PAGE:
piece of string. tie it around the tree at the point you want to know the radius of. the total circumference is the length of string it takes to get around the tree. Then just rearrange this formula:

C/d = pi

where C is circumference, d is diameter (unknown) and pi is, well, pi.

Why are you placing the designed object so close to the tree? Is it to model it supper accurately or are you worried about gaps and you want to cut the materials precisely up to the trunk?

I saw this done with disastrous effect for the deck and the tree. A healthy tree can grow 1/8 to 3/8 inches in diameter each year and you can kill or injure the tree if you choke or girdle the trunk. Trees also sway and need some room to move, depending on the soil and root structure the pivot point may be below grade. But the situation I cite the deck was built and the first windstorm caused the tree to move and the decking to buckle, so the tree was tethered with cables, four years later the tree buckled the boards again, the trunk had grown, then a year later the tree was dead. Give the tree some room to move and have breakaway sections to accommodate trunk growth. Also have your joist and beams out of the path the tree might take if it falls. Now if the tree is dead and is a structural column then disregard the comments above.

i need to make close/approximate measurements trees on a block because we're doing an art installation that will probably use the spaces between the trees, around the trees, etc.etc.etc.

just having that will give us a better idea of how big our art installation can be.

also can use a flat surface butted against the tree and 2 t-squares to get the diameter then just divide by 2. -I---I-

figure it out!

Jul 6, 12 1:42 pm

If someone doesn't know how to measure a circumference and calculate a radious...ouch.

Instead of a string, you could also use a tailor's measuring tape.

Having said that, and since the question asked for a "PRECISE" measurement of a tree's radius, it might be worth noting that most trees are not precise circles in section. When dealing with organic forms, you probably need to account for a bit of slack especially if the tree moves in the wind at all.

Measuring trees diameters is a little more complicated than making giant calipers from t-squares or applying simple geometry since most trees aren't really round...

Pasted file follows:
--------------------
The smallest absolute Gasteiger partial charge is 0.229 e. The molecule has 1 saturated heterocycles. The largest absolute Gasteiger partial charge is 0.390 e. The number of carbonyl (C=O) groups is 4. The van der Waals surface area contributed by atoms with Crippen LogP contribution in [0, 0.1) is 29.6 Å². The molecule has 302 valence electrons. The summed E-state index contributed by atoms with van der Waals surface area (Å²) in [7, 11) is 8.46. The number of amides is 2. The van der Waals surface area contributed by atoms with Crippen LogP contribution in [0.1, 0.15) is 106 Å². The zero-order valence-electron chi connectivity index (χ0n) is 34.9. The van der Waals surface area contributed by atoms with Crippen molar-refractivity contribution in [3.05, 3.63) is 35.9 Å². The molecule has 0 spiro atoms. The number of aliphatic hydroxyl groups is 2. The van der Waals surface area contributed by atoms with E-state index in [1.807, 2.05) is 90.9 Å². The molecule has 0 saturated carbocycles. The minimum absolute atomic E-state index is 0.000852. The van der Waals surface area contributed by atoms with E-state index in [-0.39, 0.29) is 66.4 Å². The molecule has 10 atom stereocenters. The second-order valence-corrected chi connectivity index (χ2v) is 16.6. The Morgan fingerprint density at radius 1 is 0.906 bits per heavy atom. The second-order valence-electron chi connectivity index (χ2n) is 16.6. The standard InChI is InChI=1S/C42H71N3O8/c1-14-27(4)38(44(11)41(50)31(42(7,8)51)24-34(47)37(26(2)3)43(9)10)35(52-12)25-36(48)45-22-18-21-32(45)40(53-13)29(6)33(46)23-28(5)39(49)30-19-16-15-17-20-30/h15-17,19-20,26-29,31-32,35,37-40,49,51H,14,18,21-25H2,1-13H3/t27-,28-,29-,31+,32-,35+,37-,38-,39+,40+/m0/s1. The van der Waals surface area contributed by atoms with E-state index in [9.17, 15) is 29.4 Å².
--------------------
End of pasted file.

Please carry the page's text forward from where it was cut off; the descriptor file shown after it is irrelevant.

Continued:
Tree Diameters are measured at 'Breast Height' aka DBH aka 4.5' (1.37m) off the ground when there is just one trunk...

Typically a special tape measure is used, or a set of calibrated calipers out in the field. But then why do you need to be that precise for a model?

## How to measure a tree radius so I can build a study model??

so i have to build a study model and having the PRECISE measurement of the tree radius is important.

I am completely clueless how I can go about doing this.

anybody can give me some serious tips?

piece of string. tie it around the tree at the point you want to know the radius of. the total circumference is the length of string it takes to get around the tree. Then just rearrange this formula:

C/d = pi

where C is circumference, d is diameter (unknown) and pi is, well, pi.

the radius is half the diameter.

I actually googled it and found the same result :)

Why are you placing the designed object so close to the tree? Is it to model it supper accurately or are you worried about gaps and you want to cut the materials precisely up to the trunk?

I saw this done with disastrous effect for the deck and the tree. A healthy tree can grow 1/8 to 3/8 inches in diameter each year and you can kill or injure the tree if you choke or girdle the trunk. Trees also sway and need some room to move, depending on the soil and root structure the pivot point may be below grade. But the situation I cite the deck was built and the first windstorm caused the tree to move and the decking to buckle, so the tree was tethered with cables, four years later the tree buckled the boards again, the trunk had grown, then a year later the tree was dead. Give the tree some room to move and have breakaway sections to accommodate trunk growth. Also have your joist and beams out of the path the tree might take if it falls. Now if the tree is dead and is a structural column then disregard the comments above.

Over and OUT

Peter N

Effective and environmentally friendly way to measure trees.

i need to make close/approximate measurements trees on a block because we're doing an art installation that will probably use the spaces between the trees, around the trees, etc.etc.etc.

just having that will give us a better idea of how big our art installation can be.

also can use a flat surface butted against the tree and 2 t-squares to get the diameter then just divide by 2. -I---I-

figure it out!

If someone doesn't know how to measure a circumference and calculate a radious...ouch.

Instead of a string, you could also use a tailor's measuring tape.

Having said that, and since the question asked for a "PRECISE" measurement of a tree's radius, it might be worth noting that most trees are not precise circles in section. When dealing with organic forms, you probably need to account for a bit of slack especially if the tree moves in the wind at all.

Good luck, yo!

A caliper is a tool that looks like a letter F that is used for that very thing!

so that guy up there is 'F'-ing that tree?

cut it down and 3d scan it uuuup!

yay technology.

Measuring trees diameters is a little more complicated than making giant calipers from t-squares or applying simple geometry since most trees aren't really round...

Tree Diameters are measured at 'Breast Height' aka DBH aka 4.5' (1.37m) off the ground when there is just one trunk...

Typically a special tape measure is used, or a set of calibrated calipers out in the field. But then why do you need to be that precise for a model?

Barry that's a very helpful chart! But some breast heights are higher than others.